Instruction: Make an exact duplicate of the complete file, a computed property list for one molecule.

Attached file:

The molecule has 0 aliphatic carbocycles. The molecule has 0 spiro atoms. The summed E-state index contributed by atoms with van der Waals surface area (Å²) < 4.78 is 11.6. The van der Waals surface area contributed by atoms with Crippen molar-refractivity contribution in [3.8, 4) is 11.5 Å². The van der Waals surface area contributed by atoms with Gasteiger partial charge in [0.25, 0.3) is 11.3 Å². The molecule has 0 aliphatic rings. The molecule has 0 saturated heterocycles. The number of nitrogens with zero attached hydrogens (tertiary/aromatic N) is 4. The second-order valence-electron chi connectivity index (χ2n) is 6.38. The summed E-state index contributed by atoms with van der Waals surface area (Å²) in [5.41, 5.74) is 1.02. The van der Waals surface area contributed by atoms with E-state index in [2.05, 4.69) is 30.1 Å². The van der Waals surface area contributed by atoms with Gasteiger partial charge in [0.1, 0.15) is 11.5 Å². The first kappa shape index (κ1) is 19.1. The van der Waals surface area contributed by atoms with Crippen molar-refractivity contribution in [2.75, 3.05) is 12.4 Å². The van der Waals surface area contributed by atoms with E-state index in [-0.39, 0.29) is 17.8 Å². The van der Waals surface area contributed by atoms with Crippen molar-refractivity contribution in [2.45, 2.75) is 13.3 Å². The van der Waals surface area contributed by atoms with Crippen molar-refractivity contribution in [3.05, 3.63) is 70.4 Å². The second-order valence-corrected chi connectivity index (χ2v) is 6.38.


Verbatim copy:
The molecule has 0 aliphatic carbocycles. The molecule has 0 spiro atoms. The summed E-state index contributed by atoms with van der Waals surface area (Å²) < 4.78 is 11.6. The van der Waals surface area contributed by atoms with Crippen molar-refractivity contribution in [3.8, 4) is 11.5 Å². The van der Waals surface area contributed by atoms with Gasteiger partial charge in [0.25, 0.3) is 11.3 Å². The molecule has 0 aliphatic rings. The molecule has 0 saturated heterocycles. The number of nitrogens with zero attached hydrogens (tertiary/aromatic N) is 4. The second-order valence-electron chi connectivity index (χ2n) is 6.38. The summed E-state index contributed by atoms with van der Waals surface area (Å²) in [5.41, 5.74) is 1.02. The van der Waals surface area contributed by atoms with E-state index in [2.05, 4.69) is 30.1 Å². The van der Waals surface area contributed by atoms with Gasteiger partial charge in [0.1, 0.15) is 11.5 Å². The first kappa shape index (κ1) is 19.1. The van der Waals surface area contributed by atoms with Crippen molar-refractivity contribution in [2.75, 3.05) is 12.4 Å². The van der Waals surface area contributed by atoms with E-state index in [-0.39, 0.29) is 17.8 Å². The van der Waals surface area contributed by atoms with Crippen molar-refractivity contribution in [2.45, 2.75) is 13.3 Å². The van der Waals surface area contributed by atoms with Crippen molar-refractivity contribution in [3.05, 3.63) is 70.4 Å². The second-order valence-corrected chi connectivity index (χ2v) is 6.38.